Influx of teen migrants leads US to open 3 more shelters
Jan. 01, 2016
DENVER (AP) — The U.S. government plans to open three new shelters in three states to house unaccompanied migrant children as officials brace for another influx of young Central American immigrants crossing the border.
The temporary shelters in Colorado, Florida and New Mexico, all located on federal property, are in addition to shelters that opened outside Dallas earlier this month to deal with the growing number of immigrants expected in the spring and summer of 2016.
The U.S. Department of Health and Human Services plans to house up to 1,000 children in a renovated warehouse in the sprawling Federal Center complex in the Denver suburb of Lakewood. Another 800 will be housed at a Job Corps site in Homestead, Florida, and 400 more at Holloman Air Force Base in New Mexico, Mark Weber, a spokesman for HHS, which is responsible for overseeing the children's care, said Thursday.
The new planned shelters, combined with the camps opened in Rockwall and Ellis counties in Texas this month, represent a 42 percent increase over the 8,400 permanent shelter beds the agency previously relied on in 12 states mainly along the Mexican border.
Children in the shelters, most of them between ages 14 and 17, stay an average of 32 days. They receive schooling and medical care on site until they can be placed with sponsors as they wait to hear whether they will be allowed to stay in the U.S. or will be deported.
Officials in Colorado and Florida were quietly informed Wednesday about the decision to open the shelter there. Last week, U.S. Defense Secretary Ashton Carter directed Holloman Air Force Base officials to get ready to house immigrant children in a vacant building once used by the 4th Space Surveillance Squadron starting in January.
Children could arrive at the Florida facility as soon as February. The Colorado warehouse still needs to be renovated and isn't expected to open until April.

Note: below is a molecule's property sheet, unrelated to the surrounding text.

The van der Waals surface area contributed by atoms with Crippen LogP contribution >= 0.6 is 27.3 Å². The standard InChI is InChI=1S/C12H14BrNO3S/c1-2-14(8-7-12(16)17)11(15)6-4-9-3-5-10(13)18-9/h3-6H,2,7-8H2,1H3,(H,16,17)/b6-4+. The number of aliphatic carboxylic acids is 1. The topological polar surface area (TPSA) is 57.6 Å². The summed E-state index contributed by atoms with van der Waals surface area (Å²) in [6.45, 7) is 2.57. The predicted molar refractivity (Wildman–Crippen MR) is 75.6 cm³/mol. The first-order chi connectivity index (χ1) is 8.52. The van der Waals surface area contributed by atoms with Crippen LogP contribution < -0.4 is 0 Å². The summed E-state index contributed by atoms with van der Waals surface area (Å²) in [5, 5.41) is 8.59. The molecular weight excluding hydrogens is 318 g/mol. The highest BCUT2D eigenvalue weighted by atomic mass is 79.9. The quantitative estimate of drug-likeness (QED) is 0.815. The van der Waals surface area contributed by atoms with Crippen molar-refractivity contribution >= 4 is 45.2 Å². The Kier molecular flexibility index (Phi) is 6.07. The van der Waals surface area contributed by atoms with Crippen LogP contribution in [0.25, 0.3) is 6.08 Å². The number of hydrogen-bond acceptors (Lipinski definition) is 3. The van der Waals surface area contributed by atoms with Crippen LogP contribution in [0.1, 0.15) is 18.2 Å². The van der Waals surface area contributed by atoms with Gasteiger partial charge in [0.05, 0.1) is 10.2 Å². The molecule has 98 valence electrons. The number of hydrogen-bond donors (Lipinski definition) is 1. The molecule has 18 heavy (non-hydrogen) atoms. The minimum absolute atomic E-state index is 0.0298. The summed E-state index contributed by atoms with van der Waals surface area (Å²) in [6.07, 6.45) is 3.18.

The federal government is trying to avoid a repeat of the summer of 2014, when so many children crossed the border into the U.S. from Guatemala, Honduras and El Salvador that they were forced to stay in Border Patrol facilities, which aren't designed to house children. That also diverted officers from securing the border, even though the law requires children under 17 who enter the country alone to be turned over to HHS.
"This is out of an abundance of caution," Weber said of the new temporary shelters.
It's not yet known how much renovating and operating the new shelters will cost, Weber said. The permanent shelters cost $223 per bed per day to operate, and the temporary locations cost more, he said.
Border crossings haven't returned to 2014 levels, but the numbers began to pick up again in June and have remained high even though migration usually slows down in the fall and winter.
According to the U.S. Border Patrol, 10,588 unaccompanied children crossed the U.S.-Mexico border in October and November, more than double the 5,129 who crossed during the same two months last year. The number of family members crossing together has nearly tripled, to 12,505.
In an interview on "Bill Bennett's Morning in America" before Christmas, House Speaker Paul Ryan said officials want to be prepared for another influx and place children in the "least restrictive environment possible."
"We're worried that there may be another episode on the border this coming summer and we want to be prepared for that," Ryan said.
Such an episode would come in the midst of a presidential election that has already been dominated by concerns over immigration and border security.
U.S. Rep. Ed Perlmutter, a Democrat who represents the swing district where the Colorado shelter will be located, downplayed the potential impact on the surrounding community since the children won't be allowed to leave the site. While candidates may debate immigration policy, he said officials still have to deal with the fact that these children have managed to end up in the U.S. and have been apprehended.
"It's a sad situation, but you have to step up and acknowledge the reality of the situation and provide these services," he said.
Lakewood Mayor Adam Paul said he wished the government had waited until after the holidays to announce the shelter, giving him and other leaders more time to learn about it and be ready to answer questions from the community.
"We're just going to demand that they communicate with us," he said.